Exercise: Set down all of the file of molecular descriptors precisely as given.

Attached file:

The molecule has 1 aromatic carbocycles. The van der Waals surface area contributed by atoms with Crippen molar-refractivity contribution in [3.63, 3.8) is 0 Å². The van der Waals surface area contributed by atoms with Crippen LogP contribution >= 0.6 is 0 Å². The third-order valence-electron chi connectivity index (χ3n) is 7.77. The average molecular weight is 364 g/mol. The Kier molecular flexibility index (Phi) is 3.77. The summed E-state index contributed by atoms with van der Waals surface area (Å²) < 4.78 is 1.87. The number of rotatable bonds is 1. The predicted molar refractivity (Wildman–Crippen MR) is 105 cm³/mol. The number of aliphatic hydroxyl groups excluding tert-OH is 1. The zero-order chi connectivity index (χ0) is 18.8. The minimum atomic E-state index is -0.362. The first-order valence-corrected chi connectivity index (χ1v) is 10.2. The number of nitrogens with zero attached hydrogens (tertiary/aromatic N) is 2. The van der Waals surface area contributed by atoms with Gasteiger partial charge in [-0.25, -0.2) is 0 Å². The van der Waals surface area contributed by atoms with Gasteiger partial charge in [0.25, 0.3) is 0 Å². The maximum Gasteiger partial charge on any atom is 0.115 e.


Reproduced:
The molecule has 1 aromatic carbocycles. The van der Waals surface area contributed by atoms with Crippen molar-refractivity contribution in [3.63, 3.8) is 0 Å². The van der Waals surface area contributed by atoms with Crippen LogP contribution >= 0.6 is 0 Å². The third-order valence-electron chi connectivity index (χ3n) is 7.77. The average molecular weight is 364 g/mol. The Kier molecular flexibility index (Phi) is 3.77. The summed E-state index contributed by atoms with van der Waals surface area (Å²) < 4.78 is 1.87. The number of rotatable bonds is 1. The predicted molar refractivity (Wildman–Crippen MR) is 105 cm³/mol. The number of aliphatic hydroxyl groups excluding tert-OH is 1. The zero-order chi connectivity index (χ0) is 18.8. The minimum atomic E-state index is -0.362. The first-order valence-corrected chi connectivity index (χ1v) is 10.2. The number of nitrogens with zero attached hydrogens (tertiary/aromatic N) is 2. The van der Waals surface area contributed by atoms with Gasteiger partial charge in [-0.25, -0.2) is 0 Å². The van der Waals surface area contributed by atoms with Gasteiger partial charge in [0.25, 0.3) is 0 Å². The maximum Gasteiger partial charge on any atom is 0.115 e.